When the historicising of violence goes this far - as far as to attempt to excuse the perpetrators - what is the logical implication?  The logical implication is that, in certain contexts (so, why only historical?  why not geographical, social or cultural?) violence - here, murder, torture and rape - can be relativized.  Whenever we are thinking of the public role of history, or of the socially-committed historian (something that the author of this piece not infrequently strikes postures about) it seems to me that implying this sort of thing is the very last thing a historian ought to be doing.  To call this irresponsible would seem to be saying the very least, but I would go further.  I will say, unapologetically, that I find it disgusting.  Why, therefore, we are entitled to ask, is this kind of writing considered unremarkable and acceptable in a book about the ninth century when it would more than merely raise eyebrows if found in a book on the twentieth?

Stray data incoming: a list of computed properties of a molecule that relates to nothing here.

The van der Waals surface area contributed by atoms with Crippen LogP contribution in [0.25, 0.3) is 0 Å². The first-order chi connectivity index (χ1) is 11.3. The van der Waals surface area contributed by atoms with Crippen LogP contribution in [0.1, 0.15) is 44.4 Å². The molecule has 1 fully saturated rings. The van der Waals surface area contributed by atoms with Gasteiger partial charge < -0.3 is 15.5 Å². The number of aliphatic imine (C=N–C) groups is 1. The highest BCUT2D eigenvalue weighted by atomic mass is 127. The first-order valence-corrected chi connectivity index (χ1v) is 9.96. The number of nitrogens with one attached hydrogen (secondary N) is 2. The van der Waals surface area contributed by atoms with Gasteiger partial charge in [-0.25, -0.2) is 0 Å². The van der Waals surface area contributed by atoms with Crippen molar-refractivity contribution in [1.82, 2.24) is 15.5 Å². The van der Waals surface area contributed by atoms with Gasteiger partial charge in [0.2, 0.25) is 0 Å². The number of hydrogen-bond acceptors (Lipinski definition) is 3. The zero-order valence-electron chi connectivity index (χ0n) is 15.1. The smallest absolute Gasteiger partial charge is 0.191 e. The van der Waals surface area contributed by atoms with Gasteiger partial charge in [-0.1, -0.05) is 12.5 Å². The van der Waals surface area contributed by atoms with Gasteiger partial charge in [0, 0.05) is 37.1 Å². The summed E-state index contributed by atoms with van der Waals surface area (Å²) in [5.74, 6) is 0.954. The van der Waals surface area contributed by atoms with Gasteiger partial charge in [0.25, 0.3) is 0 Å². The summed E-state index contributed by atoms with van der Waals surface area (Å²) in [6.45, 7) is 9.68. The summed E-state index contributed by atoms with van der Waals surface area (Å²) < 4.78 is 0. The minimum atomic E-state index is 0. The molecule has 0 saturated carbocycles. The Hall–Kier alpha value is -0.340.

(1) You can, if you are interested, find the passages on pp.28-9 and p.47 of this book.  I have not named names directly because, although there is certainly no love lost between me and the author, the point of this blog-post is the general issue of attitude and acceptable methodology - that this sort of writing is seen as generally unobjectionable by the historical profession - not an ad hominem/feminam attack.

(2) My own Viking piece was about why, when the Vikings did the same as everyone else, they got a worse press for it and had demonstrably worse effects.